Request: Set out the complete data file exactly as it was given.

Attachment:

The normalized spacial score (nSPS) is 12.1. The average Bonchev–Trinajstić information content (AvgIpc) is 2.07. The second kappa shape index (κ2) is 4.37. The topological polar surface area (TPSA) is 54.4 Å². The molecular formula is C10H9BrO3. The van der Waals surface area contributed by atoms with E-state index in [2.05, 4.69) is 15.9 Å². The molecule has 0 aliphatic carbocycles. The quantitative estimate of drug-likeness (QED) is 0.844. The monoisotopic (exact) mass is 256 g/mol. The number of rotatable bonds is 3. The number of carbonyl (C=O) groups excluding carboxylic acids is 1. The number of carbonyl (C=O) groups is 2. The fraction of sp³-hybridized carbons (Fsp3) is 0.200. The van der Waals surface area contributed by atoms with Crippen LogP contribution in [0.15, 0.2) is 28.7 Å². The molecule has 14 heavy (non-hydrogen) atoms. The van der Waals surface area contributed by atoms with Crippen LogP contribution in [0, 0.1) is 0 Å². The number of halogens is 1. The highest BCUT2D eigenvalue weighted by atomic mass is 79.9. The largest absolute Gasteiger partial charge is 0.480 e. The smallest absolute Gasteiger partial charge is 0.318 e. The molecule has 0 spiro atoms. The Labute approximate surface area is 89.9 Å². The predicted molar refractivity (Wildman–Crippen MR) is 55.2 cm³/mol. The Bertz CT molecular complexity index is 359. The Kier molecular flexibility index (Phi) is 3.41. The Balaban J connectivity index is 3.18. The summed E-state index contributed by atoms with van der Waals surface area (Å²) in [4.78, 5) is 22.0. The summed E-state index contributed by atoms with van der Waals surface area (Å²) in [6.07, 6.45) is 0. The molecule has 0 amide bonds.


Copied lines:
The normalized spacial score (nSPS) is 12.1. The average Bonchev–Trinajstić information content (AvgIpc) is 2.07. The second kappa shape index (κ2) is 4.37. The topological polar surface area (TPSA) is 54.4 Å². The molecular formula is C10H9BrO3. The van der Waals surface area contributed by atoms with E-state index in [2.05, 4.69) is 15.9 Å². The molecule has 0 aliphatic carbocycles. The quantitative estimate of drug-likeness (QED) is 0.844. The monoisotopic (exact) mass is 256 g/mol. The number of rotatable bonds is 3. The number of carbonyl (C=O) groups excluding carboxylic acids is 1. The number of carbonyl (C=O) groups is 2. The fraction of sp³-hybridized carbons (Fsp3) is 0.200. The van der Waals surface area contributed by atoms with Crippen LogP contribution in [0.15, 0.2) is 28.7 Å². The molecule has 14 heavy (non-hydrogen) atoms. The van der Waals surface area contributed by atoms with Crippen LogP contribution in [0, 0.1) is 0 Å². The number of halogens is 1. The highest BCUT2D eigenvalue weighted by atomic mass is 79.9. The largest absolute Gasteiger partial charge is 0.480 e. The smallest absolute Gasteiger partial charge is 0.318 e. The molecule has 0 spiro atoms. The Labute approximate surface area is 89.9 Å². The predicted molar refractivity (Wildman–Crippen MR) is 55.2 cm³/mol. The Bertz CT molecular complexity index is 359. The Kier molecular flexibility index (Phi) is 3.41. The Balaban J connectivity index is 3.18. The summed E-state index contributed by atoms with van der Waals surface area (Å²) in [4.78, 5) is 22.0. The summed E-state index contributed by atoms with van der Waals surface area (Å²) in [6.07, 6.45) is 0. The molecule has 0 amide bonds.